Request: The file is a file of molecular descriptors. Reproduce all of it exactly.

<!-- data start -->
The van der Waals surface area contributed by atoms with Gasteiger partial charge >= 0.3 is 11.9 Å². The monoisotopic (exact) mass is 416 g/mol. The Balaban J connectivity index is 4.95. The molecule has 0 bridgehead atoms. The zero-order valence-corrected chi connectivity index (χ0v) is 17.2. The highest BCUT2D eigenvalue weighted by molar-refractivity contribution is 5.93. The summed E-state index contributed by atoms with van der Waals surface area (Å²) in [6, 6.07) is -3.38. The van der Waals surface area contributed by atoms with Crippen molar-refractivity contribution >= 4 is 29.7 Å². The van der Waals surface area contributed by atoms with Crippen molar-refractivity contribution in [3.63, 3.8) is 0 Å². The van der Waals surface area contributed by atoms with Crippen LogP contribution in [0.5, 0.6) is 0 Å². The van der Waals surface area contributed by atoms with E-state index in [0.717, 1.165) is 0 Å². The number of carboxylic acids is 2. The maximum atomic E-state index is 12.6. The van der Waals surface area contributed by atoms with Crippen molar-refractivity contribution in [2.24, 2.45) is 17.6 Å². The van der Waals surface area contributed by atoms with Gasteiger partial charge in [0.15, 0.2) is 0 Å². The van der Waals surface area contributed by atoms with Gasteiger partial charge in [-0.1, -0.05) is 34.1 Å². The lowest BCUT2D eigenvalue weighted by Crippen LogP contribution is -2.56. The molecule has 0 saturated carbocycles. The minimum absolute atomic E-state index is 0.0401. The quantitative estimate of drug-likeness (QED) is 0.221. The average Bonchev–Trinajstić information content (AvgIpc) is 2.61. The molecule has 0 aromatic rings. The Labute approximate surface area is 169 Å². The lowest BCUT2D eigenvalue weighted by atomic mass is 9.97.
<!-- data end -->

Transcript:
The van der Waals surface area contributed by atoms with Gasteiger partial charge >= 0.3 is 11.9 Å². The monoisotopic (exact) mass is 416 g/mol. The Balaban J connectivity index is 4.95. The molecule has 0 bridgehead atoms. The zero-order valence-corrected chi connectivity index (χ0v) is 17.2. The highest BCUT2D eigenvalue weighted by molar-refractivity contribution is 5.93. The summed E-state index contributed by atoms with van der Waals surface area (Å²) in [6, 6.07) is -3.38. The van der Waals surface area contributed by atoms with Crippen molar-refractivity contribution >= 4 is 29.7 Å². The van der Waals surface area contributed by atoms with Crippen molar-refractivity contribution in [3.63, 3.8) is 0 Å². The van der Waals surface area contributed by atoms with Crippen LogP contribution in [0.5, 0.6) is 0 Å². The van der Waals surface area contributed by atoms with E-state index in [0.717, 1.165) is 0 Å². The number of carboxylic acids is 2. The maximum atomic E-state index is 12.6. The van der Waals surface area contributed by atoms with Crippen molar-refractivity contribution in [2.24, 2.45) is 17.6 Å². The van der Waals surface area contributed by atoms with Gasteiger partial charge in [0.15, 0.2) is 0 Å². The van der Waals surface area contributed by atoms with Gasteiger partial charge in [-0.1, -0.05) is 34.1 Å². The lowest BCUT2D eigenvalue weighted by Crippen LogP contribution is -2.56. The molecule has 0 saturated carbocycles. The minimum absolute atomic E-state index is 0.0401. The quantitative estimate of drug-likeness (QED) is 0.221. The average Bonchev–Trinajstić information content (AvgIpc) is 2.61. The molecule has 0 aromatic rings. The Labute approximate surface area is 169 Å². The lowest BCUT2D eigenvalue weighted by atomic mass is 9.97.